After you leave the hospital your chart be­comes the property of the hospital registrar for safe keeping. The registrar, who is a record librarian, files your chart and prepares a cross index according to names, diagnoses, operations, complications, and other pertinent data. This cross index is for study of professional service by the records committee, which committee is composed entirely of physicians, and they serve to maintain high professional care. They review groups of charts from time to time to analyze the standards of professional practice in the hospital.

The only other person who may review your chart is your doctor or a doctor who treats you subsequently. If a physician treating you at a later date at another hospital wants information about your present illness, he may write to the record office and the record librarian will pre­pare a case summary from your chart for him, but this again is in strict confidence.

Thus, your chart is not only the treatment log of your illness while you are in the hos­pital, it also becomes a permanent record for future reference. Your chart will be valuable to your doctor in your future illnesses, in many cases, for it is kept on file indefinitely.


While you are in the hospital your doctor is in complete charge. He is responsible for your care, and every medication and every test is ordered by him. In most instances the physician in charge has authorized the hospital doctors to write orders on his patients, but this is the only exception to your doctor ordering every­thing in your case, and all major decisions for treatment rest with your own doctor. For ex­actness, each order is written in your chart, and the nursing staff executes the orders.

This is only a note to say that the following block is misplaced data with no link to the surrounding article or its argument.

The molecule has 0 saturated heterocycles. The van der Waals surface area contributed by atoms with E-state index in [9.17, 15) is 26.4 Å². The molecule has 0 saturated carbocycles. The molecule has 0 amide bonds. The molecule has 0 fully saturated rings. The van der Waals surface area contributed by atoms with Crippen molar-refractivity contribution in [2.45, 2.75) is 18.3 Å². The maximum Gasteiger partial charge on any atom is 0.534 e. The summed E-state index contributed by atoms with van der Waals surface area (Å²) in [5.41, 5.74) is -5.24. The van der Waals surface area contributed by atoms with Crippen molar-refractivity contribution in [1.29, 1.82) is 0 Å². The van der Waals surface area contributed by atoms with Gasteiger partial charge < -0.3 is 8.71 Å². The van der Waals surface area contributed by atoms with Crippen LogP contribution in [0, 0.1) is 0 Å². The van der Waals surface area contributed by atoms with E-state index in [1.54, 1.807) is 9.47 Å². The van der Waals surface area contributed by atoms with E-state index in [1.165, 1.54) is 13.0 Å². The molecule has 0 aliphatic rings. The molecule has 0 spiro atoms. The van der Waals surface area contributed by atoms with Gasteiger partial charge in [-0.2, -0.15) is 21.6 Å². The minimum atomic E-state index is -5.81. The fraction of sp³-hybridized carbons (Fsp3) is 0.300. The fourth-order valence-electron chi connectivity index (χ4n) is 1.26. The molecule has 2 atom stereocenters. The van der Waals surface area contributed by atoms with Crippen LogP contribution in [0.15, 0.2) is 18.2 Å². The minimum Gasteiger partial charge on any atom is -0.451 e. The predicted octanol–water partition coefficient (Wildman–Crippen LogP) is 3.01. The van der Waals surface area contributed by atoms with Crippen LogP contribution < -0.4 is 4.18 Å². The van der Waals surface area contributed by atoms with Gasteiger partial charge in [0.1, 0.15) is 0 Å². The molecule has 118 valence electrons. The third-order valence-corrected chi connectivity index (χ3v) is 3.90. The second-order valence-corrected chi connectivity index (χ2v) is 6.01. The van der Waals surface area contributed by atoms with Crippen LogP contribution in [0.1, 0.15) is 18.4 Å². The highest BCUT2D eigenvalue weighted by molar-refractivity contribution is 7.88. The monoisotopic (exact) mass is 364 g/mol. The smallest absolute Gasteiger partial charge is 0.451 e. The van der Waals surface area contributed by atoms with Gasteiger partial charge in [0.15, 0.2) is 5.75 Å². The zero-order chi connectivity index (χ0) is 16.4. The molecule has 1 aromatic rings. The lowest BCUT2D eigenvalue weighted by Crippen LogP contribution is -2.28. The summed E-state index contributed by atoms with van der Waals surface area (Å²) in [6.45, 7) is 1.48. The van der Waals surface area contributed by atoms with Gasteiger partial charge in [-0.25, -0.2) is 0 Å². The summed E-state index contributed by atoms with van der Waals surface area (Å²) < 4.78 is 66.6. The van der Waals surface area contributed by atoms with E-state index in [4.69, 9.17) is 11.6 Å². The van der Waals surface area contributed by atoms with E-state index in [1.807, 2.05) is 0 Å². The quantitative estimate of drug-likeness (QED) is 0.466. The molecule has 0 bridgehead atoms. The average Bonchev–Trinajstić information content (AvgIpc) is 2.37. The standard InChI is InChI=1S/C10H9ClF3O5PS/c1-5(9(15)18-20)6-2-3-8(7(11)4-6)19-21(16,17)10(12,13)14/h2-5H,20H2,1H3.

In most hospitals there are standard tests which are routinely performed on all patients. These include a urine analysis and blood cell count, and in some hospitals a chest x-ray pic­ture and other blood tests are taken. But all other tests are ordered by the attending physi­cian.

The doctor must include everything in his set of orders. The initial orders will be many, but they will be modified by subsequent orders from time to time when the physician sees fit to change medications and procedures as the patient’s condition changes. The doctor must designate the professional service on which the patient is to be placed; he will indicate the privileges of the patient, such as bed confine­ment, bathroom privileges, limitation of visitors, and so on; if there is a special position the pa­tient is to assume in bed, the doctor will specify it; nursing instructions for care other than rou­tine must be noted; any physical care required such as ice packs, light cradles, or special baths are designated; the diet the patient is to have will be specified, and if a special diet is neces­sary the physician will write the prescription for it in the doctor’s orders; if fluid intake is to be controlled, this will be shown in the orders; any special attention to be given the patient’s elimination will be noted. All laboratory proce­dures and special tests the doctor desires arc ordered. All the medication the patient is to have is written down by the doctor with speci­fication as to dosage, method of administra­tion, frequency and time to be given, and the duration such medication will continue. This includes specific therapeutic medication as well as supportive medication for pain, sleep, and so on. No medication can be given without the doctor’s orders.